12/17/2012

Somber Christmas Post

I had tears in my eyes watching the Kindergarten students recite the Pledge yesterday morning...thinking about how it could've happened anywhere...what would I do in that situation...would I do the right thing...would I lay my own life on the line for students.  It's a scary world, and these innocent children have no business being thrust into it.  One of my coworkers had an excellent post yesterday; she put into words what (I think) most of us are feeling.  You can read it here.
Yesterday wasn't the easiest day for educators.  Here is a note that was sent to Mr. Principal from a parent of a second grader (who is the same age as some of the victims):


I know that you and all of the staff at ______  have a tough job every day, but today must be much more difficult than usual due to the events of last Friday.  As a parent, it sure was tough turning my only child over this morning.  But I want you to know that I trust that you, the staff at ______, and ________ Schools have done and will continue to do everything possible to keep all of the children in a safe environment while they learn.  All of you are in my prayers that you will have the wisdom and courage to do what needs to be done for the safety of the children.  I appreciate you!
 

And then I think of parents who have lost children way before their time.  Not only the students of Newtown, but children who have passed away due to illness or accidents.  I know parents who are having to endure their first Christmas without their children, and parents who have children who past away 2 or more  years ago.  Does it ever get any easier for them?  I can't even begin to imagine.  Then there are friends whose parents are no longer with them.

As I get older, I  can't help but start thinking about what the holidays will be like when my parents are no longer with us. With both of them being in their 80's, I know that time is coming, ready or not.  Even though we don't spend all holidays with them, I know they are there if we need them.
With 9 siblings, I wonder how the holidays will be. Will we still get together the weekend before Christmas, or will we all just go our separate ways? Thanksgivings have changed since our own families are older and some of our kids have kids of their own. We used to switch between having Thanksgiving & Christmas with our family & our in-laws. Mama was insistent that the grandkids have Christmas in their own house,  and that Santa comes to their own homes,so we would have our Christmas get-together the weekend before the big day. Since she & Daddy moved to Tennessee when they got married and weren't able to go home for Christmas, they were forced to start their own traditions. So, she was a firm believer that we do the same.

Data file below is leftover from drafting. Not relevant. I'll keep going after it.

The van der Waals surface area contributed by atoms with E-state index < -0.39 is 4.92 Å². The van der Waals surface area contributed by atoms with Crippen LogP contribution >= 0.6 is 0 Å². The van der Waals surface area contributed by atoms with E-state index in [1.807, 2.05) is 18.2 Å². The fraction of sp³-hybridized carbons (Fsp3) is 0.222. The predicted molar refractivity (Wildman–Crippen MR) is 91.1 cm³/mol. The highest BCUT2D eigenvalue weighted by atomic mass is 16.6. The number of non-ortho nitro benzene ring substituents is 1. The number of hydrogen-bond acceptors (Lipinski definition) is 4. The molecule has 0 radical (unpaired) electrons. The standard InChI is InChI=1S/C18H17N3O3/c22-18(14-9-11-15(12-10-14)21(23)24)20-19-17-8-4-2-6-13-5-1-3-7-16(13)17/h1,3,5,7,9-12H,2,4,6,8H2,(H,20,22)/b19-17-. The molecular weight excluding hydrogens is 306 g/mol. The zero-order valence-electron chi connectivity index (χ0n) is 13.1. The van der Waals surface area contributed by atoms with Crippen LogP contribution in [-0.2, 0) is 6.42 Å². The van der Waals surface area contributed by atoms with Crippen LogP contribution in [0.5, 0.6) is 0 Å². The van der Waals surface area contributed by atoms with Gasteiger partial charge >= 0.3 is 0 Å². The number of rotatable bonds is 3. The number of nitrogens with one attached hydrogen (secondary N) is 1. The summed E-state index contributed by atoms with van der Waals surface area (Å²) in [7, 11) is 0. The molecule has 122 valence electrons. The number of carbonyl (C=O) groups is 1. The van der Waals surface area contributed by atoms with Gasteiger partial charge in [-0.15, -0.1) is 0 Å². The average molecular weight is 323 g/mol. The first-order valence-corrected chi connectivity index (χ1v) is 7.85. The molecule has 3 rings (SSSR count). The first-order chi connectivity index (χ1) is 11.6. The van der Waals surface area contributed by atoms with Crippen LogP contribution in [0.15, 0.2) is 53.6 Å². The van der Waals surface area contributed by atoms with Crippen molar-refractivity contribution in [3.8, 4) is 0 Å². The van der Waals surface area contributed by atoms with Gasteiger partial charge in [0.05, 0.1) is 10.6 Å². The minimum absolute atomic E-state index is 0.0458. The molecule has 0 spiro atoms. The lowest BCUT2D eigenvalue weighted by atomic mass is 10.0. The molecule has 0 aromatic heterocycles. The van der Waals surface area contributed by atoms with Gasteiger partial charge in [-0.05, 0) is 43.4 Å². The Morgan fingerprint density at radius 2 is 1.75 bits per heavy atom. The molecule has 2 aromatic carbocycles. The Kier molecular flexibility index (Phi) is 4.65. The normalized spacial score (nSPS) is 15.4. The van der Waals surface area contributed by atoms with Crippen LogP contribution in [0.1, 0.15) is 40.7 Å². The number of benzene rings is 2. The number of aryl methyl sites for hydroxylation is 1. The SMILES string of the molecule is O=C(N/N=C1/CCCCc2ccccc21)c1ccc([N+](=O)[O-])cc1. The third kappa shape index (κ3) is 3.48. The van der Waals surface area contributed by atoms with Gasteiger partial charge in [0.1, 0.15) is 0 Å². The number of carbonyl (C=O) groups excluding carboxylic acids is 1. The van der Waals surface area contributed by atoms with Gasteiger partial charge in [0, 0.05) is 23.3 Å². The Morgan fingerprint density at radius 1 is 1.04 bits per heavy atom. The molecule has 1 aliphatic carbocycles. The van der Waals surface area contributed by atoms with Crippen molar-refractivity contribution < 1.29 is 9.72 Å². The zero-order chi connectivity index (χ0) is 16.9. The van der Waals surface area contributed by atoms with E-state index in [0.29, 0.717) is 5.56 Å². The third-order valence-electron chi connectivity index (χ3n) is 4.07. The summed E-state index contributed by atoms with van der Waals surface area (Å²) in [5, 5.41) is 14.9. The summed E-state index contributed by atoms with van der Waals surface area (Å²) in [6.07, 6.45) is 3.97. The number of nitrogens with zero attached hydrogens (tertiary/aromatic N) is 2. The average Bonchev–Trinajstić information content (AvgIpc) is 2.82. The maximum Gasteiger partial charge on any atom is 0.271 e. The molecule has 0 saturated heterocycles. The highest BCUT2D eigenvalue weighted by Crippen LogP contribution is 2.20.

The Christmas get-togethers have happened pretty much every year. We've switched the location from my parents' to a sister's, and have switched from exchanging presents to just enjoying each other's company. I would like to think that these will continue, that this legacy that my parents have made will continue to be as strong as it is now.

9 comments:

  1. What a nice note from your principal.

    I watch the changes in traditions at our house--and I know it is part of the changing families. I still kind of long for the old days, but I love right now, too!

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  2. I can't imagine how difficult it must have been for parents to take their children to school yesterday. Yet we know that there are no guarantees in life and that God is with us no matter where we go, no matter what happens. That promise is what gives us hope in this dark world.